It’s hard to believe that it’s been close to a year since Paravel had the opportunity to be a part of the Lost World’s Fairs project for the launch of IE 9. But what’s not hard to believe is that we were downright giddy when Nishant Kothary, our friend over at Microsoft’s Mix Online, approached us this spring with a new challenge: design a responsive site for the 2011 10k Apart contest.
Whether it’s a 1967 Mustang, a parts box for an old distributor or an owner’s manual for a 1965 Cadillac, we’re all over it. For inspiration, I headed to the old car manual project and flickr.
With the vintage auto vibe in mind, I felt that putting together a mood board would be a great way to kick things off and was immediately drawn to an old 1960 Ford Owner’s manual. The simplicity of the yellow and black color scheme was really inspiring.
But I wanted the look to be a little less like an owner’s manual and a little more like an instruction manual. I was stuck on the idea that this would be a “Responsive Toolbox” of sorts… like if responsive web design existed in 1970 and there was a Motor Instruction Manual you could buy at your local Sears.
I found additional inspiration from old oil cans, labels and parts packaging.
With the mood boards approved, I sketched out 4 or 5 iterations of the 10k responsive logo.
In framing the logo, I tried everything from a hexagon to a square to a circle. At first, I settled on the hexagon. Dave kindly reminded me that I had never watched Lost so I went with a rectangle instead.
I had used Futura a bit in the past for Mustang Mania, and was excited about the opportunity to use it again. The only problem was it didn’t have a great web font offering. ..yet. I think we were actually in the process of presenting mood boards when Typekit announced that ParaType’s Futura PT was available, manually hinted and looks great on Windows. Everything else was proudly set in Proxima Nova (another office favorite).
Color schemes were the next challenge. I tried a variety of colors inspired by vintage automobiles, but they all seemed too formal and forced.
The site needed to look like it had been photocopied and handled with greasy hands rather than something handed out in a showroom. So I arrived back at the yellow from the 1960’s Ford, grunged it up and went with a white background. After a few iterations, I arrived at this.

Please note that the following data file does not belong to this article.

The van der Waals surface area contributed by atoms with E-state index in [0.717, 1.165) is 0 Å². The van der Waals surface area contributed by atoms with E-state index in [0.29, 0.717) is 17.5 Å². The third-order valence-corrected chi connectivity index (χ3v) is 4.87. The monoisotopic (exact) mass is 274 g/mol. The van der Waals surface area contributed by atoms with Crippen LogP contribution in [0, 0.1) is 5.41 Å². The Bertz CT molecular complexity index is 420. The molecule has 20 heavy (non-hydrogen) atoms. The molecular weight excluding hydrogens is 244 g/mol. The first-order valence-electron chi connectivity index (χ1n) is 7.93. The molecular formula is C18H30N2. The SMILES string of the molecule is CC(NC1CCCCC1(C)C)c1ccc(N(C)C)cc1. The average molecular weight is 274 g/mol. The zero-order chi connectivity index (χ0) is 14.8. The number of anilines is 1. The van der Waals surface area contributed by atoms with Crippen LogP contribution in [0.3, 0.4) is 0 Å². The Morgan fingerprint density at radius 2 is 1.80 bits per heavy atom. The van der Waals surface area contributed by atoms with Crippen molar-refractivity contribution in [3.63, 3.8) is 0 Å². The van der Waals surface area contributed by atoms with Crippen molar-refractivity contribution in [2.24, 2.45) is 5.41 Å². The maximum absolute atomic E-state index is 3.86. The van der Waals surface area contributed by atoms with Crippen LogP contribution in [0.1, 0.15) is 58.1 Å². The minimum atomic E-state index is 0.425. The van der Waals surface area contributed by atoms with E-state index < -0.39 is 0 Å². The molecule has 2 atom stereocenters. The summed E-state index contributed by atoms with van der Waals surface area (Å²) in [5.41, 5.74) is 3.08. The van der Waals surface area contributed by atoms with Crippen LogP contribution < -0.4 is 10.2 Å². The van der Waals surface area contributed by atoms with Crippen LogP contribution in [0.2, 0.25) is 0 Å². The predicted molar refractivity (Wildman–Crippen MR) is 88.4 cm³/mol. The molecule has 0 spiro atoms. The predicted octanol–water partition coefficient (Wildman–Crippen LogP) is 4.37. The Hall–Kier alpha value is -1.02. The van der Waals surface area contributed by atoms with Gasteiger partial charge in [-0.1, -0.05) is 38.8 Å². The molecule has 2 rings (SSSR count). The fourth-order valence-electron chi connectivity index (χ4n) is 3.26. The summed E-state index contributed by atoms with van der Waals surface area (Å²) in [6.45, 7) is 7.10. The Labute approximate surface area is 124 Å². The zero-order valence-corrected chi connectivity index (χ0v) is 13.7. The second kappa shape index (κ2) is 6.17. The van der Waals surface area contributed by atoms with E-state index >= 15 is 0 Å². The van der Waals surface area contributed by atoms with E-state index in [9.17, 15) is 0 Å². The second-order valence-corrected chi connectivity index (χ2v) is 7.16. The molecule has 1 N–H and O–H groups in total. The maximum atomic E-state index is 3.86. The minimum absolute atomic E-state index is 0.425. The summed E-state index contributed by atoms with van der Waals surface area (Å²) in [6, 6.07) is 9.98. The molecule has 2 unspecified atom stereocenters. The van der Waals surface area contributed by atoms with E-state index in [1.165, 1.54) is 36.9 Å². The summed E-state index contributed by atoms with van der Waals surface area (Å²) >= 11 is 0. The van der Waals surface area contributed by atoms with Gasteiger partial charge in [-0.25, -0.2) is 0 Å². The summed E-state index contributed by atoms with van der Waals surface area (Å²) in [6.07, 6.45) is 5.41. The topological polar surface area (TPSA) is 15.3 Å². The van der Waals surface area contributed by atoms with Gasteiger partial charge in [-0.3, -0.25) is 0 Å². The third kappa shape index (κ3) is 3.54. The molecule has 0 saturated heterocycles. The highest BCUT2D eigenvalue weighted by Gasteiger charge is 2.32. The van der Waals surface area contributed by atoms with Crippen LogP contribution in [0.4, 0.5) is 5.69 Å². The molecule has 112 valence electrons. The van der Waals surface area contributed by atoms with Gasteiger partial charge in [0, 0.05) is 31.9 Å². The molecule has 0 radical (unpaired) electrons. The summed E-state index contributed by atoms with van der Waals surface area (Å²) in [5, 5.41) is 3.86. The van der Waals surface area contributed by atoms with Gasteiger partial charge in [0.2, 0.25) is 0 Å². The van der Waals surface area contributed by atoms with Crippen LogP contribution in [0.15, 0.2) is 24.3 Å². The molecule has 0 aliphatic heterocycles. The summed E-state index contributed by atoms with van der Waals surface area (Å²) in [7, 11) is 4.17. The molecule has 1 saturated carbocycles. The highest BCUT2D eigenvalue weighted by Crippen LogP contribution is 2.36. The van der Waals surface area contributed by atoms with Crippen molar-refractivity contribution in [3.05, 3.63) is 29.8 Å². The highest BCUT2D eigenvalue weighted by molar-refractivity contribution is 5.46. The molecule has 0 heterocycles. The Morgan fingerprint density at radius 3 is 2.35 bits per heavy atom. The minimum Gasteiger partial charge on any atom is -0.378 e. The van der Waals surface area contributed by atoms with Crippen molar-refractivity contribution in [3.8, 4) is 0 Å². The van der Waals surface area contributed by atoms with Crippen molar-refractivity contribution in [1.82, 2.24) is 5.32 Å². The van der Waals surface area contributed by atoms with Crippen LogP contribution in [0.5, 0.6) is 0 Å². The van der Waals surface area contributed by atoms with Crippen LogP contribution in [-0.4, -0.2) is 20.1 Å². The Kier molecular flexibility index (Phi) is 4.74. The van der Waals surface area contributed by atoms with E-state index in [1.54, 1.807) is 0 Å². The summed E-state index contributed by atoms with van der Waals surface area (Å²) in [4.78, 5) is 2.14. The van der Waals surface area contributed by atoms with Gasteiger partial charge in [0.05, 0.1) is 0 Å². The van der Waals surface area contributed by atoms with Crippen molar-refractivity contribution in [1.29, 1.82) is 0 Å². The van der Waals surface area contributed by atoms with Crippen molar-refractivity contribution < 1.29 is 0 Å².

Tweaks, Tweaks and more Tweaks!
With the logo, type and color scheme pinned down, we were moving right along with a traditional banner. Headline and copy to the left, product shot and call to action to the right. We decided to get together for a Paravel work day to wrap up the remaining details.
But you know what we decided? The traditional banner was boring as shit. It needed a tri-force punch in the face. This site was supposed to be “responsive with a Paravel twist” yet we hadn’t:
a) shown off responsive in the banner or
b) utilized illustration to make it unique
So we spent all afternoon getting frustrated and tearing off page after page of graph paper. For us, that’s how every great site is born. If we don’t get worked up while staring at a wall all afternoon, we’re doing it wrong.
Finally, A Solution
Trent suggested I spend the next few days drawing a bunch of devices. We wanted it to look like a parts catalog with all kinds of diagrams and labels. That went through a few iterations as well.
We are super happy with how it finally ended up (and it’s responsive!). Thanks to Dave, it’s even swipe-able on your iPhone. A true team solution.
As Trent said in a previous post, “The only downside to our project is that we’re finished.” It’s not every day that a client puts the amount of faith in our team that MIX did. We were honored to put our own personal stamp on the latest 10k contest and I know I speak for Trent and Dave when I say we hope you have as much fun with it as we did. Be sure and check out the other posts about the project: